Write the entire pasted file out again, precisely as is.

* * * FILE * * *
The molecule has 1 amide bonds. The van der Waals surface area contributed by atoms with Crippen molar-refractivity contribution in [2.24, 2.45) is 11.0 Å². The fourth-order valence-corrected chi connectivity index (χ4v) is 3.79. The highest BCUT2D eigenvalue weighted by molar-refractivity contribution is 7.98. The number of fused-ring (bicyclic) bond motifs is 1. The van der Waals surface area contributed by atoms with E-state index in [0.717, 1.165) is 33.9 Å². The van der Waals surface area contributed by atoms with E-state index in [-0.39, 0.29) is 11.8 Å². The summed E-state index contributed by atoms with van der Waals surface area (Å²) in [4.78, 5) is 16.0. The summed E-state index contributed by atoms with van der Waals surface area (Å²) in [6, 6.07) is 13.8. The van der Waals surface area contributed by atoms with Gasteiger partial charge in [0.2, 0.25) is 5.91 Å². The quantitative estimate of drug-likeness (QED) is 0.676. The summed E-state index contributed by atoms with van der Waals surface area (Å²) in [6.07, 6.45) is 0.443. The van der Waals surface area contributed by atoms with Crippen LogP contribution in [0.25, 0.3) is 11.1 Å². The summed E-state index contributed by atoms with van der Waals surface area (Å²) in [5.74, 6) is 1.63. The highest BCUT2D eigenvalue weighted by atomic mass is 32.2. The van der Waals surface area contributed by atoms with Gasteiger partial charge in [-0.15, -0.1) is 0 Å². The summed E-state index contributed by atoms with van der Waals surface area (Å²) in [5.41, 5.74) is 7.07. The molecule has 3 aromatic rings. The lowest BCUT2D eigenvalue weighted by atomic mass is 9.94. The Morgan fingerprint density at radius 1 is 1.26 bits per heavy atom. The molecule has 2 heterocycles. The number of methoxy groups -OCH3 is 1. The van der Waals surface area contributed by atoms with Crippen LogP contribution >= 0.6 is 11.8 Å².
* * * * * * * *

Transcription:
The molecule has 1 amide bonds. The van der Waals surface area contributed by atoms with Crippen molar-refractivity contribution in [2.24, 2.45) is 11.0 Å². The fourth-order valence-corrected chi connectivity index (χ4v) is 3.79. The highest BCUT2D eigenvalue weighted by molar-refractivity contribution is 7.98. The number of fused-ring (bicyclic) bond motifs is 1. The van der Waals surface area contributed by atoms with E-state index in [0.717, 1.165) is 33.9 Å². The van der Waals surface area contributed by atoms with E-state index in [-0.39, 0.29) is 11.8 Å². The summed E-state index contributed by atoms with van der Waals surface area (Å²) in [4.78, 5) is 16.0. The summed E-state index contributed by atoms with van der Waals surface area (Å²) in [6, 6.07) is 13.8. The van der Waals surface area contributed by atoms with Gasteiger partial charge in [0.2, 0.25) is 5.91 Å². The quantitative estimate of drug-likeness (QED) is 0.676. The summed E-state index contributed by atoms with van der Waals surface area (Å²) in [6.07, 6.45) is 0.443. The van der Waals surface area contributed by atoms with Crippen LogP contribution in [0.25, 0.3) is 11.1 Å². The summed E-state index contributed by atoms with van der Waals surface area (Å²) in [5.74, 6) is 1.63. The highest BCUT2D eigenvalue weighted by atomic mass is 32.2. The van der Waals surface area contributed by atoms with Gasteiger partial charge in [-0.15, -0.1) is 0 Å². The summed E-state index contributed by atoms with van der Waals surface area (Å²) in [5.41, 5.74) is 7.07. The molecule has 3 aromatic rings. The lowest BCUT2D eigenvalue weighted by atomic mass is 9.94. The Morgan fingerprint density at radius 1 is 1.26 bits per heavy atom. The molecule has 2 heterocycles. The number of methoxy groups -OCH3 is 1. The van der Waals surface area contributed by atoms with Crippen LogP contribution >= 0.6 is 11.8 Å².